Monday, August 26, 2013

Witness to History

Dear Readers,

I suppose there was part of me who thought once I got over the initial nervousness of being at the White House today for the Medal of Honor presentation to United States Army Staff Sergeant Ty M. Carter for his heroism during the Battle of Kamdesh at Combat Outpost Keating on October 3, 2009 by President Barack Obama, I'd be able to easily write about my experience.

I wish that were the case. Today was an absolutely amazing experience. I'm feeling quite a bit overwhelmed by the experience, but in a very different way than the jitters I felt while I was sitting in Lafayette Park across from the White House this morning at 11:30 calming myself for walking up to the visitors' gate and saying, "I'm supposed to be here."

To best relate what I saw and experienced today, I have to start at the end.

Live from the White House!

I'm composing this sitting in the rightmost (as facing the podium) seat of the second row in the James S. Brady Briefing Room in the West Wing of the White House.

I just wrote that, I've read it six times, and I still can't believe it!

Good Morning from Our Nation's Capital!

I arrived in Washington, DC this morning just after 5:00 AM after an uneventful and thoroughly satisfactory ride on Megabus from Pittsburgh. I did manage to get some sleep, although I chalk the lack of rest value to my keyed-up state rather than a condition of the accommodations!

After getting coffee & breakfast at Union Station, I walked around the surrounding streets and by chance came upon the Japanese-American Memorial to Patriotism During World War II. The monument remembers both those who were unjustly interned during the war as well as those patriotic Americans - including the late Senator and Medal of Honor recipient Daniel K. Inouye - who still rose to their nation's call and valiantly wore the uniforms of our Armed Forces in the defeat of tyranny.

The real excitement for the rest of my day is of course yet to come, and thanks to a phone call earlier, got a whole lot more interesting.

Sunday, August 25, 2013

The Journey Begins; Thanks to a New Media Pioneer

I'm about one-half hour into my six-hour ride on MegaBus from Pittsburgh to Washington, DC. to cover the Medal of Honor presentation Monday to United States Army Staff Sergeant Ty M. Carter at the White House. It's my first time traveling on MegaBus, and so far, I couldn't be happier. I'm seated on the upper level of the motorcoach at the very front. If it was daylight, the view would be great from this seat. The seat is comfortable, the temperature on-board isn't too cold, and I'm also seated right by the power outlets. There's free WiFi, but I'm opting to tether across my iPhone instead.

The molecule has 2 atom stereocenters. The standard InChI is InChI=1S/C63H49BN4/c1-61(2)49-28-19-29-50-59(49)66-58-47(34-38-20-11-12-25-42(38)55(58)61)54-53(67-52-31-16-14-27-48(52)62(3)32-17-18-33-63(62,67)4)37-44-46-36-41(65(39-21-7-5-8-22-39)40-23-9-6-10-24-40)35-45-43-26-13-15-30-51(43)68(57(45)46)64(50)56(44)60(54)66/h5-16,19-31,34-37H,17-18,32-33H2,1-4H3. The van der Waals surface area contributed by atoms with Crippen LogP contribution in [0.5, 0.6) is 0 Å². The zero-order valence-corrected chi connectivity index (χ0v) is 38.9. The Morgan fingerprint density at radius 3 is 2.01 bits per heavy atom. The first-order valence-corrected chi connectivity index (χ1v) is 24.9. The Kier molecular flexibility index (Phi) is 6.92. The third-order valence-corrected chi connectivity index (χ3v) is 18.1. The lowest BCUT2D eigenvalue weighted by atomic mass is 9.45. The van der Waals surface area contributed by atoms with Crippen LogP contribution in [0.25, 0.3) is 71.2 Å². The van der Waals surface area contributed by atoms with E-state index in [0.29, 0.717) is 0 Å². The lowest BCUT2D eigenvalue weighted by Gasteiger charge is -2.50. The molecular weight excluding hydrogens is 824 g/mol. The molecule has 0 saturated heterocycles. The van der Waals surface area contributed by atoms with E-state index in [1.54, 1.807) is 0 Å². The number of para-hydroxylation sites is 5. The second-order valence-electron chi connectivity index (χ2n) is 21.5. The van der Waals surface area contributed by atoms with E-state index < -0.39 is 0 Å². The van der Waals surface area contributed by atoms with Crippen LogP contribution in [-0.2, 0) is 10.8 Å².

The one thing I'm not sure I'm going to get during this trip is much rest, but that's because I'm so keyed up for what I'm going to witness tomorrow and not any discomfort in the ride.

Saturday, August 24, 2013

TFH Goes to Washington!

To everyone who's ever read a post here, commented, shared links, and encouraged the labor of love that is this blog - and especially to the American warriors who have received the Medal of Honor, Distinguished Service Cross, Navy Cross, or Air Force Cross whose exploits in the defense of liberty have and always will be my focus here - I have to say thank you, for without you all, the story I'm about to tell wouldn't be happening.

Their Finest Hour is going to be breaking new ground - for me, anyway - on Monday, August 26, 2013! This is a story though that really begins on October 3, 2009, and for me in April 2012.

Sunday, August 18, 2013

TFH 8/18: Major Ralph Cheli, USAAF

Ralph Cheli (pronounced "Kelly") was born on October 29, 1919 in San Francisco, California. He later lived in Brooklyn, New York, and studied engineering at Lehigh University in Bethlehem, Pennsylvania as a member of the class of 1941. He didn't graduate though, choosing to leave school in February 1940 to join the United States Army Air Corps as an aviation cadet.

He received his wings and a commission as a Second Lieutenant in November 1940 and was trained as a pilot for the Boeing B-17 Flying Fortress. With the United States' entry into World War II and the ramping up of the United States Army Air Forces for global combat, Cheli first found himself flying anti-submarine patrols in the Atlantic Ocean and Caribbean Sea.

After promotions to First Lieutenant and Captain in early 1942, he was transferred to Barksdale Field in Louisiana (today's Barksdale Air Force Base) and assigned as the operations officer for the 405th Bombardment Squadron (nicknamed the "Green Dragons") of the 38th Bombardment Group - a new North American B-25 Mitchell unit that was being formed.

Thursday, August 15, 2013

TFH 8/15 and 8/30: First Lieutenant Kenneth A. Walsh, USMC

Kenneth Ambrose Walsh was born on November 24, 1916 in Brooklyn, New York. He enlisted in the United States Marine Corps at age 17 on December 15, 1933. Walsh was trained as an aviation mechanic and radioman. While still an enlisted man, he received flight training and earned his "Wings of Gold" as a Naval Aviator in 1937. When the Japanese attacked Pearl Harbor, he was one of the more experienced Marine aviators and was a Technical Sergeant flying with Marine Fighting Squadron 121 (VMF-121).